Same-sex referendum not guaranteed to pass

Article by Brian Hayes MEP published in the January Edition of GCN

In November 2013 I was proud to be part of a Government that committed to holding a referendum on same-sex marriage in the first half of 2015. Many people present this as an issue forced on Fine Gael by the Labour Party in government. They are wrong. Fine Gael’s position and our support for same sex union is there for all to see. We want the Irish people to support this referendum and will campaign for it. We have an active and thriving LGBT group in our party made up of LGBT members working closely with Ministers, TDs and Senators. It was the Fine Gael LGBT group who were responsible for An Taoiseach’s appearance in Pantibar before Christmas. Some raised an eyebrow at this, but Fíonnan Sheahan got it right in the Irish Independent when he said the following day.

“Sorry, but this is significant. Never before has a Taoiseach been at a function in a gay bar. Never before has a leading political party had a group for gay members. Never before has a government put a question on gay marriage to the people.”

The work towards that referendum day is ongoing. The recent register to vote campaign run by “Yes Equality” was outstanding. Tens of thousands of new young voters were registered right across the country. For me the key part of this success was the number of groups working together, endorsements from across the political spectrum and across all sectors of Irish society. Of course the core of Yes Equality is GLEN, ICCL and Marriage Equality but special mention should go to BeLonG To Youth Services and Students’ Unions for a great job done.

We should not be complacent about upcoming referendum. I believe we have a real job of work ahead. We must remember that just 18 years ago, divorce was constitutionally banned in Ireland. That referendum passed by the narrowest of margins, 50.3% to 49.7%.  Recent opinion polls show that 67% of the Irish public are in favour of introducing same sex marriage. That will predictably change as the campaign begins on both sides.

The LGBT community in Ireland needs no reminding that Ireland is still a socially conservative society. While the cafés and bars of our cities might laugh at the thought of the same-sex marriage referendum falling, vast sections of Irish society have not fully considered what the referendum is about and are unsure. Together we must work to engage with these voters. People cannot be taken for granted. It’s all about a proper explanation in language that is clear and helps everyone to understand what this means to those who are currently not equal before the law.

Too often campaigns focus on the hard edges of the debate and ignore the ordinary voter. It is often those on the fringes that shout loudest and the temptation is to talk about their issues and their concerns.

Every referendum in Ireland is won in the centre ground. The referendum can be won by appealing to moderate voters who just want the best for their friends and family. It would be a disaster if this referendum fell. A disaster for our LGBT citizens. A disaster for our international reputation.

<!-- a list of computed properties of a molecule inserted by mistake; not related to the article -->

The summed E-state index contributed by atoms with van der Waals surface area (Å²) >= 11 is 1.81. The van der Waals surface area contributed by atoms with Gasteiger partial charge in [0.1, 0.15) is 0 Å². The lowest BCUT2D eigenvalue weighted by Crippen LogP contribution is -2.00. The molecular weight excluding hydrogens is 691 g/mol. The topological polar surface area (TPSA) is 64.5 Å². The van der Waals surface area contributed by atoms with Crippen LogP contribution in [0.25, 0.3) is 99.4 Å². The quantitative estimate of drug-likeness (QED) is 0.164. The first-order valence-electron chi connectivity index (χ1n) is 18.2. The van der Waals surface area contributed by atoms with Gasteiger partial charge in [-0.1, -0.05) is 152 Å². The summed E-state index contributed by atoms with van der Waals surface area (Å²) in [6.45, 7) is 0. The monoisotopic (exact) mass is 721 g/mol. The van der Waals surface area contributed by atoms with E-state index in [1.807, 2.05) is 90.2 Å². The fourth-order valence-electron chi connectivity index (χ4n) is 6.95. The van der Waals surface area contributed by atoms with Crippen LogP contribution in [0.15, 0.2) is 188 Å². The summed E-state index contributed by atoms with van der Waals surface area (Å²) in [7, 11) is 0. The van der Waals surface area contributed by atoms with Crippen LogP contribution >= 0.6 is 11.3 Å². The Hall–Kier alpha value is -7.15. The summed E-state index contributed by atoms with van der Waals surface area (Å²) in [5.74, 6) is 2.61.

It is for this reason that I am calling on the LGBT community to work with those politicians and parties that want this to pass. Simply put, how do you get thousands of posters up across the country in a short period of time? How do you “get out the vote”? How do we focus on the issues that matter and side-line extremist views? The answers to these questions comes second nature to politicians.

The importance of the LGBT community and politicians working together goes deeper than that. While some feel that this issue belongs to the LGBT community, the truth is that this issue belongs to us all – regardless of sexuality. We must, as a united society move forward together. Equality is in all our interests. Explaining that this referendum is not about children, religion or church marriage is vital. It’s especially important that older people who have seen their children, in loving and long term relationships, find their voice and explain what this means to their own children. But language is important and making people feel comfortable in making their own arguments.

Nearly 40% of people don’t read a daily paper, the vast majority don’t listen to national talk radio and fewer still watch current affairs shows. This is where politicians can help. The stock in trade of Irish politicians and political parties is talking to all areas of Irish society to promote a policy, attract votes and most importantly getting that vote to go to the polling booth. We must do this together; no longer can LGBT rights be a niche issue or a minority concern.

But when voters go to polling stations on this issue, they will have lots of more pressing concerns on their minds then this issue. It’s important that we reflect on that. Campaigns are won by appealing to that silent majority, who may well have a difficulty in expressing their views about this.

By working together we can make Ireland more tolerant and more compassionate. By working together we can support long term relationships and make Ireland a better place to live in. Encouraging people to live their lives together, no matter what their sexuality is, helps to build a more tolerant and a more caring society. Let us try to keep in mind the people we are trying to persuade.

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